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Lapczynski v. Wal-Mart Stores Inc.

United States District Court, E.D. Michigan, Northern Division

April 20, 2018




         On January 9, 2017, Plaintiff Robert Lapczynski filed a complaint in Alpena County Circuit Court naming Wal-Mart Stores, Inc., as the Defendant. ECF No. 1. On February 16, 2017, Wal-Mart removed this case. ECF No. 1. Plaintiff is suing to recover for damages he incurred after slipping and falling in a Wal-Mart store located in Alpena, Michigan, on January 13, 2016. On November 29, 2017, Defendant Wal-Mart filed a motion for summary judgment. ECF No. 15. For the reasons that follow, Wal-Mart's motion will be granted.



         The parties agree on a general summary of what occurred on the evening of January 13, 2016.[1] Robert Lapczynski arrived at the Wal-Mart store around 6:30 p.m. Plaintiff Dep. at 13, ECF No. 15, Ex. A. As might be expected for a January day in Michigan, the weather was bad.[2] The parking lot was covered in soft, melting snow. Id. at 14. Plaintiff parked in the first or second row of the parking lot, and then walked to the entrance. Id. at 15. Plaintiff does not recall if it was snowing or raining when he arrived, but he believed that snow had fallen earlier in the day. Id. at 15-16. Given the circumstances, Plaintiffs knew that customers were likely tracking snow and water into the store. Id. at 16.

         The Alpena Wal-Mart store entrance is composed of two sets of sliding doors. Id. When Plaintiff passed through the first set of sliding doors, he noticed two rugs. Id. The first rug was completely saturated with water from foot traffic. Id. In his deposition, Plaintiff explained that “you could walk through it and it looked like a kid splashing in water.” Id. The second rug was not as wet. Id. at 16-17. Although the first half of the second rug was as saturated as the first rug, the last six to eight feet was not covered in standing water. Id. at 17. As he entered, Plaintiff attempted to dry his feet on the driest part of the second rug. Id.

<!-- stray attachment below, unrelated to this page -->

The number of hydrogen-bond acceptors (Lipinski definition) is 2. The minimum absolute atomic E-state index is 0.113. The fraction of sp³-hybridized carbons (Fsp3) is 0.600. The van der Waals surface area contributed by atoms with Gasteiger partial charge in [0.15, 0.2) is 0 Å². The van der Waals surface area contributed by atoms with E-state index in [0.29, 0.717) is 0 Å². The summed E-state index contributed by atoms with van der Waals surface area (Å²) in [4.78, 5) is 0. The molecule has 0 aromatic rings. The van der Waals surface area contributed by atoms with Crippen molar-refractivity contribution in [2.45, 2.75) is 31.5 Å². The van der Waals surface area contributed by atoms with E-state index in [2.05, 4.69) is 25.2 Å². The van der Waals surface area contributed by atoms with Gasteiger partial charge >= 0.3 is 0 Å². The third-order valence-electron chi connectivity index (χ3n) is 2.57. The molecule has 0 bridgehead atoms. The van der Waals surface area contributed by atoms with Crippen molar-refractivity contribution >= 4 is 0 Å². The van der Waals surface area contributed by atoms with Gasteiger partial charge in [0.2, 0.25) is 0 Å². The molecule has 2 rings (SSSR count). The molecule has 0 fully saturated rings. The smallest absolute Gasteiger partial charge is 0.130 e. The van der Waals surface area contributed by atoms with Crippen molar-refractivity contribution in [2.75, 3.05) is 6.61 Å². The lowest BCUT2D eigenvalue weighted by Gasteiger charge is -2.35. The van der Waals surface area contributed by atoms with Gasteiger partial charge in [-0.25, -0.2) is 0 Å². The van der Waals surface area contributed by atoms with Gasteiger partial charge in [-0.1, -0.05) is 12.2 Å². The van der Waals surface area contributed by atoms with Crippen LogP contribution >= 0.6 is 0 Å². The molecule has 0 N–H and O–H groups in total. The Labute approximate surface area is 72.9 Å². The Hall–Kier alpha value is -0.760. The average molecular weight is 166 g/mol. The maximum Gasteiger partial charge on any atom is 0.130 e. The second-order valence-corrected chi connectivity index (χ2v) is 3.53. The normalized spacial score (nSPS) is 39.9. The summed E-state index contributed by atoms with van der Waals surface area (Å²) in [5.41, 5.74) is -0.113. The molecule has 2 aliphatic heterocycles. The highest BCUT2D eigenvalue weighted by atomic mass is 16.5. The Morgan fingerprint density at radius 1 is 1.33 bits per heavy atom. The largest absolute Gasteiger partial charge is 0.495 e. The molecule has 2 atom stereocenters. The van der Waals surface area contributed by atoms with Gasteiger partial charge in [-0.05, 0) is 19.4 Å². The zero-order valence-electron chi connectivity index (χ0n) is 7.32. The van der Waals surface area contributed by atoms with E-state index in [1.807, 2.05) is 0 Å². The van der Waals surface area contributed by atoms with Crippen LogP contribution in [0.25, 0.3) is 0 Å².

After passing through the second set of sliding doors, Plaintiff turned right and walked towards the pharmacy. Id. When he was less than ten feet from the pharmacy counter, Plaintiff slipped and fell. Id. at 17. Plaintiff testified at his deposition that the water which caused him to slip came from the floor, but he also admitted that his shoes were likely wet at the time. Id. at 23- 24, 44.


         After Lapczynski fell, Joseph Bouchey, the store manager on duty at the time, arrived at the scene. Bouchey testified at his deposition that, when he arrived, he noticed that Lapczynski had snow and slush melting off his shoes. Bouchey Dep. at 37, ECF No. 15, Ex. D. Bouchey also testified that Lapczynski's shoes had minimal tread. Id. at 38-39. Bouchey then prepared a Customer Incident Report. The Customer Incident Form contains a space for the customer to explain “in [their] own words, the events leading up to the incident.” Cust. Incident Rep., ECF No. 15, Ex. B. At his deposition, Bouchey explained that Lapczynski “did not want to” fill out the report himself, and so Bouchey asked Lapczynski what happened and then Bouchey filled out the report himself. Bouchey Dep. at 41-42. Lapczynski read over the completed report, agreed that it was accurate, and signed it. Id. at 42.

         The Customer Incident Report provides the following description: “Slipped on water from shoes in front of Pharmacy wearing Tennis Shoes[;] No. Tread[;] Right Knee and Ankle.” Cust. Incident Rep. The Report was signed by both Lapczynski and Bouchey. Id. At the deposition, Bouchey was questioned, at length, about whether Lapczynski had specifically said that his shoes had “no tread, ” or if Bouchey had added that fact based on his own observation.[3] Bouchey Dep. at 42-45. Bouchey repeatedly asserted that he would never add additional language to a customer incident report after the customer signs it. Id. at 45. However, Bouchey also acknowledged that the incident occurred too long ago for him to specifically remember whether Lapczynski told Bouchey that his shoes had no tread. Id. at 44.